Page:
The Syrian Arab Republic is home to one of the oldest civilisations in the world. The country’s history dates back 700,000 years and is rich in beauty and culture, but, unfortunately, a lot of this history involves conflicts and destruction due to an ongoing Civil War. Curious to learn more? From its ancient roots to its recent political instability here are some of the most interesting facts about Syria.
7 Interesting Facts about Syria
1. Syria is in Western Asia
The official name of Syria is the Syrian Arab Republic, and it is located in Western Asia. The Mediterranean Sea borders Syria to the west and Turkey borders Syria to the north. Iraq borders Syria to the east and southeast, Jordan borders Syria to the south, and Israel and Lebanon border Syria to the southwest.
2. Syria is home to the oldest library in the world
Syria is home to one of the oldest civilisations in the world. Archaeologists have uncovered skeletons and bones of Neanderthals that lived in the region dating back to around 700,000 years ago. The city of Ebla is one of the oldest settlements excavated and it is thought to have existed around 3,000 BC. Also found at the site of Ebla were around 1,800 clay tablets dating from around 3,000 BC, making this the oldest library in the world.
3. Syria’s population is incredibly diverse
Syria’s population is made up of several ethnic groups, with multiple religions and languages spoken across the country.
Ethnic Groups: Arab 50%, Alawite 15%, Kurd 10%, Levantine 10%, other 15% (includes Druze, Ismaili, Imami, Nusairi, Assyrian, Turkoman, Armenian)
Religion: Muslim 87% (official; includes Sunni 74% and Alawi, Ismaili, and Shia 13%), Christian 10% (includes Orthodox, Uniate, and Nestorian), Druze 3%, Jewish (few remaining in Damascus and Aleppo)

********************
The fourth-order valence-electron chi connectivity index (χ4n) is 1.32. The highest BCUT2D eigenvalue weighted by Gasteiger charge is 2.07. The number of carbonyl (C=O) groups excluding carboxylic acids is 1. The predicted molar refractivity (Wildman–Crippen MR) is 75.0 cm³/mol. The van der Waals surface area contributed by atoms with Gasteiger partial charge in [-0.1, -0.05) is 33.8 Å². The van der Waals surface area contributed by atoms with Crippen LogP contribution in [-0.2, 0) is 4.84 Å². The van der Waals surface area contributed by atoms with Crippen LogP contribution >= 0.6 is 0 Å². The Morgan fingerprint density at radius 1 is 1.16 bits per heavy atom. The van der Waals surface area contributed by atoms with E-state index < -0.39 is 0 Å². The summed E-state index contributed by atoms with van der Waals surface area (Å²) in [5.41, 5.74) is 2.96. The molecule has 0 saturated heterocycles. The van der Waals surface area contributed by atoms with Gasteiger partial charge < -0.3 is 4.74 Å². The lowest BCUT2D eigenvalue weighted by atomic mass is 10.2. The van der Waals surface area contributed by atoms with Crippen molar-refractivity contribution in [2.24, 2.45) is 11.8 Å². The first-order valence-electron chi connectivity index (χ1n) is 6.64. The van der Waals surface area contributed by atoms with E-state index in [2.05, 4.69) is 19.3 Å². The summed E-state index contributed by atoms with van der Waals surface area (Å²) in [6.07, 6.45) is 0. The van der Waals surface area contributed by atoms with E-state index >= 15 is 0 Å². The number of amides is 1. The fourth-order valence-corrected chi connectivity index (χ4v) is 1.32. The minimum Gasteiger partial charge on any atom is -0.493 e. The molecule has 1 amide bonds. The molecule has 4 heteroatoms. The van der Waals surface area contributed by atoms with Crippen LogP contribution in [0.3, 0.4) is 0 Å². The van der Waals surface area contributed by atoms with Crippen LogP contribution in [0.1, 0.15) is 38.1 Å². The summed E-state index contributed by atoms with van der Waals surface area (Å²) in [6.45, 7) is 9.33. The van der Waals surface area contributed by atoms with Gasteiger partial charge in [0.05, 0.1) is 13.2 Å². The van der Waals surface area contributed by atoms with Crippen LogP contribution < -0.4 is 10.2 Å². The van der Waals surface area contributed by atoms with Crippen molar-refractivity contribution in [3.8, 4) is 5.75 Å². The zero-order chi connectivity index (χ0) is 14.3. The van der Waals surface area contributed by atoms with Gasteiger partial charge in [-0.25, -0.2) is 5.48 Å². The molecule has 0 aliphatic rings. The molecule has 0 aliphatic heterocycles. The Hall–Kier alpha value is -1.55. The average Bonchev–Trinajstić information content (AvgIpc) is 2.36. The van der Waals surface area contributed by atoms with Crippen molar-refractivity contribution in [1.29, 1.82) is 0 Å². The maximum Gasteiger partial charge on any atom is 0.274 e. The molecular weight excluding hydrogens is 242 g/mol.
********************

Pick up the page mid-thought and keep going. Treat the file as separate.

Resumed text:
In 2010, Syria had a population of roughly 22.5 million people, however, due to the country’s Civil War, its population decreased between 2011 and 2018. This is because around 6.8 million people sought refuge in other countries and over 606,000 people were killed. In 2018, the population was 16,945,057. Since then, it has slowly started to increase and as of April 2022, the population is 19,364,809. Before the war, Syria’s estimated population included 21,124,000 Syrians, as well as 1.3 million Iraqi refugees and over 500,000 Palestinians.
4. Syria gained independence in 1946
Many countries and empires have occupied and ruled Syria, for instance, the Egyptians, Hittites, Sumerians, Mitanni, Assyrians, Babylonians, Canaanites, Phoenicians, Arameans, Amorites, Persians, Greeks and Romans. Syria was part of the Ottoman Empire for over 400 years from 1516 until 1918. Following the collapse of the Ottoman Empire, France governed Syria until it gained independence in 1946. Following this, from 1958 to 1961, Syria was part of the short-lived union of Syria and Egypt, which was the United Arab Republic.
5. Damascus is the oldest capital city in the world
The capital city of Syria is Damascus which is the longest continually inhabited city in the world. Founded around the 3rd millennium BC, Damascus also has a mention in the Bible’s book of Genesis, and today, the Ancient City of Damascus is a UNESCO World Heritage Site. The city has some 125 monuments from different periods of its history. One of the most spectacular is the 8th-century Great Mosque of the Umayyads. This is one of the world’s largest and earliest surviving stone mosques.
6. Syria has six UNESCO World Heritage Sites
As mentioned, the Ancient City of Damascus is a UNESCO World Heritage Site. However, Syria has five other UNESCO cities: the ancient cities of Aleppo, Bosra, and Palmyra. The ancient villages of Northern Syria, and the crusader castles of Crac des Chevaliers and Qal’at Salah El-Din are also UNESCO sites.
7. Syria’s flag is full of symbolism
The flag of Syria features a red, white and black horizontal stripe with two green stars on the white stripe, which is also the same as the former flag of the United Arab Republic with the two stars representing the states of Syria and Egypt. The flag’s colours have lots of meaning, for example, black symbolises oppression, the colour red symbolises revolution, and the colour white symbolises a bright future.